Estes Flying Model Rocket Kit Saturn 1B 7251
Before there was the Saturn V, there was the Saturn 1B, the NASA test bed for Apollo flight hardware. Versions of the Apollo Command and Service Module, and the Lunar Module were all test flown on the Saturn 1B while the Saturn V was still in development. Even the S-IVB upper stage which served as the third stage of the Saturn V was first tested on the Saturn 1B, functioning as that vehicle’s second stage. The Saturn 1B would eventually see service as the primary launch vehicle for Earth orbit missions in the Apollo spacecraft.
One of the distinctive features of the Saturn 1B is the set of cylindrical tanks that forms the rocket’s first stage. Resembling a cluster of smaller rockets, the tanks are sometimes misidentified as re-purposed Redstone missile stages. In fact, these 70-inch diameter tanks were created using the same forms that produced the Redstone rockets. So, while they share a common lineage, they were not surplus rockets themselves. The tanks fueled eight H-1 engines, four of which could gimbal to steer the rocket while under power. Eight low profile fins ringed the base of the rocket for guidance during atmospheric flight.
In February of 1966, the first Saturn 1B was launched with an early version of the Apollo Command and Service Modules – no crew was aboard. The subsequent Saturn 1B launch of Apollo 7 on October 11, 1967 certified the Apollo spacecraft for human spaceflight. It would be the last Saturn 1B launch for nearly five years.
In 1973, after the final Apollo moon landing, the last Saturn V was used to launch the Skylab Orbital Workshop. Three crews would eventually be sent to live and work in the space station, each launched aboard an Apollo Command Module carried by a Saturn 1B. The first of the three Skylab crews lifted-off on Saturn 1B vehicle SA-206 and stayed for 28 days. Their first task in orbit was to repair Skylab after an accident at launch ripped away a solar panel and sun shield. Led by Apollo 12 moon walker Pete Conrad, the crew performed a dangerous EVA and successfully rescued the space station.
The Estes Saturn 1B SA-206 is a stunning 1:100 scale recreation of the Saturn 1B and Apollo spacecraft stack as it appeared in 1973 for the launch of the first Skylab crew. Every detail is there, from the Launch Escape System atop the Apollo Command and Service Module, to the first-stage H-1 engine nozzles (remove for launch). Textured body wraps, injection molded components, and other plastic formed parts add a level of realism to this Master-Level kit that every scale modeler will appreciate. Launch your finished model using one of the recommended Estes engines for a spectacular liftoff and dazzling two-piece recovery under dual parachutes. On display or in the air, the Estes Saturn 1B is a marvelous addition to any fleet.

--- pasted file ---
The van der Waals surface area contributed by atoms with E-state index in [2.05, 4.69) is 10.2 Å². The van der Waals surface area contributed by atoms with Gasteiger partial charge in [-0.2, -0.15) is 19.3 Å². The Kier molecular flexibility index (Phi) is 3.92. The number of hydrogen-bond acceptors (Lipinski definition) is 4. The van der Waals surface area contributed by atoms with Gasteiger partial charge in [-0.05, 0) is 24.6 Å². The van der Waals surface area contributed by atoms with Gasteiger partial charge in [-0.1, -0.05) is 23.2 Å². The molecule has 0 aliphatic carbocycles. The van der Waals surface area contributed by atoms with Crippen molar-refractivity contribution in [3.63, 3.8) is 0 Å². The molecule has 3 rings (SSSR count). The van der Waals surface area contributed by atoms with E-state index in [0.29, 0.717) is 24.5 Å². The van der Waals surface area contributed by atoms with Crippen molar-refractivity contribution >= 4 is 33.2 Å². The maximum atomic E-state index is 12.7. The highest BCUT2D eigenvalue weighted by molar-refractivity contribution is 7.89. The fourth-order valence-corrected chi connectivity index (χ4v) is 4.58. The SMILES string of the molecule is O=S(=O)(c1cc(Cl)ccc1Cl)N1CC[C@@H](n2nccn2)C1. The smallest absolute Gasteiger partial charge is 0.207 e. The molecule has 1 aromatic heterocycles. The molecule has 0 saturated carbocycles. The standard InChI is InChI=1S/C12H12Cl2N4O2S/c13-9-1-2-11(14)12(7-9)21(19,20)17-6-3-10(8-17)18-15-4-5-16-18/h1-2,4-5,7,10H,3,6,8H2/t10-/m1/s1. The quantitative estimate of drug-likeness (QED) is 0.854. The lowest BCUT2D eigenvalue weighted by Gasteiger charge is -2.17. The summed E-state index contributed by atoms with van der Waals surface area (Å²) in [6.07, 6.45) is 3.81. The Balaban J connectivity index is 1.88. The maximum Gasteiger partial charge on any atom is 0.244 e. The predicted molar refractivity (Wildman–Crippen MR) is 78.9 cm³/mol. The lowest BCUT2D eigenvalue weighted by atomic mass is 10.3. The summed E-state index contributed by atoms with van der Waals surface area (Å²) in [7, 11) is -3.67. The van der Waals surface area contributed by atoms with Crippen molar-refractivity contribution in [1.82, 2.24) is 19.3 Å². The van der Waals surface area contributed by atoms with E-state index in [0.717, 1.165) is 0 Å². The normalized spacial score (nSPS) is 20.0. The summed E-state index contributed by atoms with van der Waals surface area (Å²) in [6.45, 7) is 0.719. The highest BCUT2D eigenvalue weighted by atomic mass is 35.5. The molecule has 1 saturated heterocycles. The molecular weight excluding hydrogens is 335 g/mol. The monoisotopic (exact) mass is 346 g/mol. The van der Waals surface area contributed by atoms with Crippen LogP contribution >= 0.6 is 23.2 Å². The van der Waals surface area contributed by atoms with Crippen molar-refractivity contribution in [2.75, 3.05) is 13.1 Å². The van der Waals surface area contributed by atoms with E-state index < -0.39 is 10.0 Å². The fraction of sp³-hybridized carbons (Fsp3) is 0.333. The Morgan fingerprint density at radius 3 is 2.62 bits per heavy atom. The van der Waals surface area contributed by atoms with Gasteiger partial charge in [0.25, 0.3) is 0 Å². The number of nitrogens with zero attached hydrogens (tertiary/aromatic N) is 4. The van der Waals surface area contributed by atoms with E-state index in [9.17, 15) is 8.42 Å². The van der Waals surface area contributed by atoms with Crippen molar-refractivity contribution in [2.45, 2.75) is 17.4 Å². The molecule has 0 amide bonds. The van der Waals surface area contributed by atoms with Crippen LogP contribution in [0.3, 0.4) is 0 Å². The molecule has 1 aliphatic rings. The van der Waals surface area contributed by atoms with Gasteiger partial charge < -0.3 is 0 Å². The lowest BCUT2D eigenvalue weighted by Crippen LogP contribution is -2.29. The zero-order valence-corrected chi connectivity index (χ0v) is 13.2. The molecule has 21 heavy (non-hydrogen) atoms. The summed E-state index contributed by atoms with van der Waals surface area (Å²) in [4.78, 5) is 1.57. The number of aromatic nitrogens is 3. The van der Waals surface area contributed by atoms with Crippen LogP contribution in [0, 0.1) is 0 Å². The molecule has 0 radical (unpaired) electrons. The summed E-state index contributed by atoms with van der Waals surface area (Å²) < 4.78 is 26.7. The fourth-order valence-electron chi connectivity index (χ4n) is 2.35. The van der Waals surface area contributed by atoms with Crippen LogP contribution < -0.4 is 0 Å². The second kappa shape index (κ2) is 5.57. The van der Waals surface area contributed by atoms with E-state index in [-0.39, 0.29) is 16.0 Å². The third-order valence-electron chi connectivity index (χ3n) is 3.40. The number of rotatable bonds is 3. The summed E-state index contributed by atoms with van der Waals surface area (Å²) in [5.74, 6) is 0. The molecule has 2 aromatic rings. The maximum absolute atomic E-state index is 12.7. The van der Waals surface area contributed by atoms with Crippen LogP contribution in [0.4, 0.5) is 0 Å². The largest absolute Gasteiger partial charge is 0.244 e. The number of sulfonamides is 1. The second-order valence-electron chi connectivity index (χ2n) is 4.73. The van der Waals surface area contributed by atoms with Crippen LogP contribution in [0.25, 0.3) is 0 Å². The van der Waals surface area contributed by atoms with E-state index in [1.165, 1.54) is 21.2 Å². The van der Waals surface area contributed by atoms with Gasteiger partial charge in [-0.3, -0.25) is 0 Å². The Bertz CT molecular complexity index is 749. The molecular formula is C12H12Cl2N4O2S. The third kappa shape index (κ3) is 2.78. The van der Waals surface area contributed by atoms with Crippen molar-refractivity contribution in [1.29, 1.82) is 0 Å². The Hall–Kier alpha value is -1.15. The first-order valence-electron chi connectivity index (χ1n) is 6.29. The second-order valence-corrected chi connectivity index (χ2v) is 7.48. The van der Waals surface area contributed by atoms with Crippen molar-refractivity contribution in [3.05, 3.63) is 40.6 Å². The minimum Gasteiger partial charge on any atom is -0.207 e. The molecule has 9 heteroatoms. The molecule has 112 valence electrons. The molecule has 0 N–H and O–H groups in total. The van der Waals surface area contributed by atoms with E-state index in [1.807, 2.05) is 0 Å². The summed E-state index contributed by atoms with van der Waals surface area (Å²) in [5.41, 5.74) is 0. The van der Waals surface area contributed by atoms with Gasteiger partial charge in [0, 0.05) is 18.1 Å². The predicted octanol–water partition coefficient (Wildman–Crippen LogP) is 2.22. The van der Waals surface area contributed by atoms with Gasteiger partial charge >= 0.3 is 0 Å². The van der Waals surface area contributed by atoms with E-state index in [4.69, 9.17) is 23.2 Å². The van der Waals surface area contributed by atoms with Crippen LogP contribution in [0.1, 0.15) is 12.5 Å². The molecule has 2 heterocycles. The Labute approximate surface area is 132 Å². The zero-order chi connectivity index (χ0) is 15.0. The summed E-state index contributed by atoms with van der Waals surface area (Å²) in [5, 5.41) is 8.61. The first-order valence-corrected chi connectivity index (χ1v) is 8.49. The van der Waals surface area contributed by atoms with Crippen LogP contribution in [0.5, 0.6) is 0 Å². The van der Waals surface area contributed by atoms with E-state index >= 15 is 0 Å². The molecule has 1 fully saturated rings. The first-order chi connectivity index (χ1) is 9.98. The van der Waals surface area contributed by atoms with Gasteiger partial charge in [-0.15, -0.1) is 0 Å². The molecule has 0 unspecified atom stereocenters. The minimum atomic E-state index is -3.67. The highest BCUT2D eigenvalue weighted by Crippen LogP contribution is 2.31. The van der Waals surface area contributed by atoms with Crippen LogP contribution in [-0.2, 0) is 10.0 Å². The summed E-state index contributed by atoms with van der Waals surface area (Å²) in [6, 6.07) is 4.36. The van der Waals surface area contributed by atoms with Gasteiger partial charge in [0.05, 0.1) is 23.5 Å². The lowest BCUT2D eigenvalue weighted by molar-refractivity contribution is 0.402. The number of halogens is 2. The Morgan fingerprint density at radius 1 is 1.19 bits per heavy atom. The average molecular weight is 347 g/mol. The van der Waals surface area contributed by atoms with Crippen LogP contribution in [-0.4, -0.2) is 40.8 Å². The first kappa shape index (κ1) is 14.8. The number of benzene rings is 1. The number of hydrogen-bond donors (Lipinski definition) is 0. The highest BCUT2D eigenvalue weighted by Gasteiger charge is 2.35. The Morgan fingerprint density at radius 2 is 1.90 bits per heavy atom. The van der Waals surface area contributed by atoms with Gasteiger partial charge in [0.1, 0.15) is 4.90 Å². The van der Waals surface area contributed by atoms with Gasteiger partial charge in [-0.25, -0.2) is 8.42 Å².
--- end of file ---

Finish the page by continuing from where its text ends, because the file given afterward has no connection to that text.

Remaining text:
WHAT YOU NEED TO BUILD: Pencil, #220 #320 #400 and #600 sandpaper, ca, ca accelerator, epoxy, yellow glue, tube-type plastic cement, liquid plastic cement, putty for plastic models, sanding sealer, tweezers, hobby knife, sharp blades, masking tape, permanent spray adhesive (not artists’ or repositionable), paint (flat black, flat white, silver). (Tools, construction and finishing supplies not included.)
WHAT YOU NEED TO LAUNCH (sold separately): Porta-Pad E Launch Pad and Pro Series II Launch Controller, Estes model rocket engines, starters and recovery wadding. Six C 1.5V high quality AA alkaline batteries are also required for launch controller (not included).
Skill Level 5 Master
Recommended Engines C11-3, D12-3, E12-4, E12-6
Projected Max Altitude 1000 ft. (305 m)
Recovery System 1x 15 in. (38.1 cm) Parachute 1x 18 in. (45.7 cm) Parachute
Length 26.8 in. (68.1 cm)
Diameter 2.62 in. (67 mm)
Estimated Weight 6.9 oz. (196 g)
Estimated Assembly Time 10 Hours (painting and glue drying time not included)
Fin Materials Injection molded plastic
Decal Type Waterslide
Launch System E Launch Pad and Pro Series II Launch Controller
Launch Rod Size 3/16" Maxi Rod (sold separately)
Age Recommendation Estes model rocketry is recommended for boys and girls ages 10+ with adult supervision for those under 12, and rocketeers of all ages.